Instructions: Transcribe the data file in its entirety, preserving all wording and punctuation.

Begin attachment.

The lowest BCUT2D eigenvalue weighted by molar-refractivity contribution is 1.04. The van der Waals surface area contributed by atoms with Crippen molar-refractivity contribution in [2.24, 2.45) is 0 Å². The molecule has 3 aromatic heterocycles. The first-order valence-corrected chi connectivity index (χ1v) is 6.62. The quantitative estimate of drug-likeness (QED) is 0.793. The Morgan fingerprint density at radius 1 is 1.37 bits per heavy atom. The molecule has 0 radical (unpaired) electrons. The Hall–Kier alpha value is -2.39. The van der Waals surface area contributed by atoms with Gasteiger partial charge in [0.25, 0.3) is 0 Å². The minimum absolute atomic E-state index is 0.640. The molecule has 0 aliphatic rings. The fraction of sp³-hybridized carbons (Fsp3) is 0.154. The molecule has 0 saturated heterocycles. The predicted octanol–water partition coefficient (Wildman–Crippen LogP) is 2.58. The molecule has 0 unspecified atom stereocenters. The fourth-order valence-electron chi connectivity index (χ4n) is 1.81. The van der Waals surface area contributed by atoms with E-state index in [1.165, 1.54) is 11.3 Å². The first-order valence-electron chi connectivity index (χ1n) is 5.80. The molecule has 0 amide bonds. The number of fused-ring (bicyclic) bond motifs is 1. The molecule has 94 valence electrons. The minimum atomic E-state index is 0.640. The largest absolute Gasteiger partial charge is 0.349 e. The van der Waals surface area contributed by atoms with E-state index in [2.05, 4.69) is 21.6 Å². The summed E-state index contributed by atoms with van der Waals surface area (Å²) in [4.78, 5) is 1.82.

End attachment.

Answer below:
The lowest BCUT2D eigenvalue weighted by molar-refractivity contribution is 1.04. The van der Waals surface area contributed by atoms with Crippen molar-refractivity contribution in [2.24, 2.45) is 0 Å². The molecule has 3 aromatic heterocycles. The first-order valence-corrected chi connectivity index (χ1v) is 6.62. The quantitative estimate of drug-likeness (QED) is 0.793. The Morgan fingerprint density at radius 1 is 1.37 bits per heavy atom. The molecule has 0 radical (unpaired) electrons. The Hall–Kier alpha value is -2.39. The van der Waals surface area contributed by atoms with Gasteiger partial charge in [0.25, 0.3) is 0 Å². The minimum absolute atomic E-state index is 0.640. The molecule has 0 aliphatic rings. The fraction of sp³-hybridized carbons (Fsp3) is 0.154. The molecule has 0 saturated heterocycles. The predicted octanol–water partition coefficient (Wildman–Crippen LogP) is 2.58. The molecule has 0 unspecified atom stereocenters. The fourth-order valence-electron chi connectivity index (χ4n) is 1.81. The van der Waals surface area contributed by atoms with E-state index in [1.165, 1.54) is 11.3 Å². The first-order valence-electron chi connectivity index (χ1n) is 5.80. The molecule has 0 amide bonds. The number of fused-ring (bicyclic) bond motifs is 1. The molecule has 94 valence electrons. The minimum atomic E-state index is 0.640. The largest absolute Gasteiger partial charge is 0.349 e. The van der Waals surface area contributed by atoms with E-state index in [2.05, 4.69) is 21.6 Å². The summed E-state index contributed by atoms with van der Waals surface area (Å²) in [4.78, 5) is 1.82.